Amsterdam is simply a majestic city. Like Copenhagen, the city is more than 800 years old. It grew up around a port on the River Ij, which is located just north of the Centraal Station.
Even since I was here in 2006, the station area has improved dramatically. Long known as a hotspot for seedy characters and a bastion for raucous, the station now teems with people on a mission. Its bursting with the hustle and bustle of people with intentions rather than the sketchy stagnancy of aimlessness. For what its worth, the city appears to have taken steps to make the whole centrum a bit more controlled. Politzei can be seen casually strolling in and around the red light district just beside the station, a scene of control amidst a culture that in some ways promotes indulgence.
The road to Amsterdam was a long one; probably around 1800 Kilometers. I didn't have a computer, and honestly, I was a bit too tired each night to calculate my mileage. But while the road was long, it was amazing.
Once I was in the Netherlands, these very helpful red signs pointed the way at every major intersection. I had a map, but it turned out to be little more than a confirmation for the signs. The routes throughout the Netherlands are incredibly well signed, and it's possible to take a bike path to almost every city and town across the country.
When I neared Amsterdam, I found myself on an off-road single track path, a pretty common feature of touring in Europe.
I think this picture is poignant, as sometimes life is like having a double wide trailer on a single track trail. In other words it's not always easy to move forward, but it is always possible. Sometimes it just requires a bit more effort.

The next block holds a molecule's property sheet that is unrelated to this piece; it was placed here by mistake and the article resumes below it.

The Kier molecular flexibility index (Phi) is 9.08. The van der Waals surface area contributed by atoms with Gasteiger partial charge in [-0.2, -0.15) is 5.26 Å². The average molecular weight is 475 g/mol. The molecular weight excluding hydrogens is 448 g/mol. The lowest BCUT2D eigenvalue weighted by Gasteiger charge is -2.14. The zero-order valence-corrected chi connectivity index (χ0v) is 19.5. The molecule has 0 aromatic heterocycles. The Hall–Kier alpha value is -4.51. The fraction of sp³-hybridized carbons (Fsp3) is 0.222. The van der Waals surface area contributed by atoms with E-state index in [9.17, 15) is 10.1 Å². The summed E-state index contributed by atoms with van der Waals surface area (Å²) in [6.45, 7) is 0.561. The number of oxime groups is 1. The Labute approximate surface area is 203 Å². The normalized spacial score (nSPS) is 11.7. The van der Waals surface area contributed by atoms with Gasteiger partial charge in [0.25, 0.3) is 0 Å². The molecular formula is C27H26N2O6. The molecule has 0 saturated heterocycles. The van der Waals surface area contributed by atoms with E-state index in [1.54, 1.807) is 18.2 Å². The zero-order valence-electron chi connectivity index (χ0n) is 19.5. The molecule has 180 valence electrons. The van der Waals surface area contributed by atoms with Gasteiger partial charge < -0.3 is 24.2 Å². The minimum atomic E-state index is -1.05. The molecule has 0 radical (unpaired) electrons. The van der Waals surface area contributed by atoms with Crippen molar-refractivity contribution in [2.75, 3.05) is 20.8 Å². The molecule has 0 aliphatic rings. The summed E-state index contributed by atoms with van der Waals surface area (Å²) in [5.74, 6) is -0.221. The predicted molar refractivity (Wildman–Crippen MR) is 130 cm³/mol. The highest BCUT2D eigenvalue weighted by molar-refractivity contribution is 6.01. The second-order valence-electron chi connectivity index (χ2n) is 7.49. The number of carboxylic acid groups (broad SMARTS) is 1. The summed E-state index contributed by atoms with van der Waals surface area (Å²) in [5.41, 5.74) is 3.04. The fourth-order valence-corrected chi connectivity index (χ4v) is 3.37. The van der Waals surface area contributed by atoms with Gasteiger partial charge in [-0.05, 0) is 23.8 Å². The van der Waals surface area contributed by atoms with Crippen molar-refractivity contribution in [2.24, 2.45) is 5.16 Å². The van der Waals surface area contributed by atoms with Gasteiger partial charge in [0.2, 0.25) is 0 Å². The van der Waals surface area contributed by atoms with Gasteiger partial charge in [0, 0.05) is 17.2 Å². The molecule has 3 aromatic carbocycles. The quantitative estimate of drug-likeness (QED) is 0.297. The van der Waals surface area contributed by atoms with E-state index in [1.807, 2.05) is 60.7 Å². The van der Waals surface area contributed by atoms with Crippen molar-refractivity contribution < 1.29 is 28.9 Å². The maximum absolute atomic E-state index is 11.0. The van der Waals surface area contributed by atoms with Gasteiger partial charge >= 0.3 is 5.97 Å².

I finally saw the sign I'd been waiting for since I left Copenhagen just outside the city:
My Dutch isn't so good, but I'm almost positive that this sign says watch for wandering sheep. I think this means I have officially arrived in the most bicycle friendly place in the Western world: They make the effort to warn cyclists of hazardous sheep.
Less than 10k outside of Amsterdam, I came upon a German couple bent over a bicycle lying on the ground. I asked if all was okay, and they responded with troubled looks and a clear "nay," things were not okay. Upon further inspection, the lady had crashed her bike into the barrier preventing cars from entering the bike path; she had bent the bicycle frame and fork in the crash restricting the handlebar movement. After a bit of grunting and pulling, we bent the frame back into place (sorta...) and the handlebars were free to turn again. Joyfully, the gentleman passed along his card and asked for a photo:
He offered his home to me anytime, a house just outside Nuremberg, Germany. We both left a bit happier than before I arrived.
The path into the city was smooth and wide open; though I arrived without a place to stay, despite having searched like mad, I found a great campground just north of the center. Tired but satisfied I set up my tent and began my travels throughout the city.
The first thing I noticed after beginning my walk through the city was that my shoes were probably the most tired object in my traveling cache. I think these photos tell the story:
I bought a pair of blue high top "chucks" at the local flea market and left these on the sidewalk just where they lay. A big piece of my trip is about learning how and when to let go. For these, my favorite slip-on Vans, the time had come to let go.
I've made some great contacts in the city already; bike polo, alleycats, cargo bike shops, racing shops, BMX/Freestyle shops, community bike programs; More bike culture than I know what to do with. I reckon I'll find a way to fit it all in.
This was the final picture of the tour:
View The tour from CPH to AMS in a larger map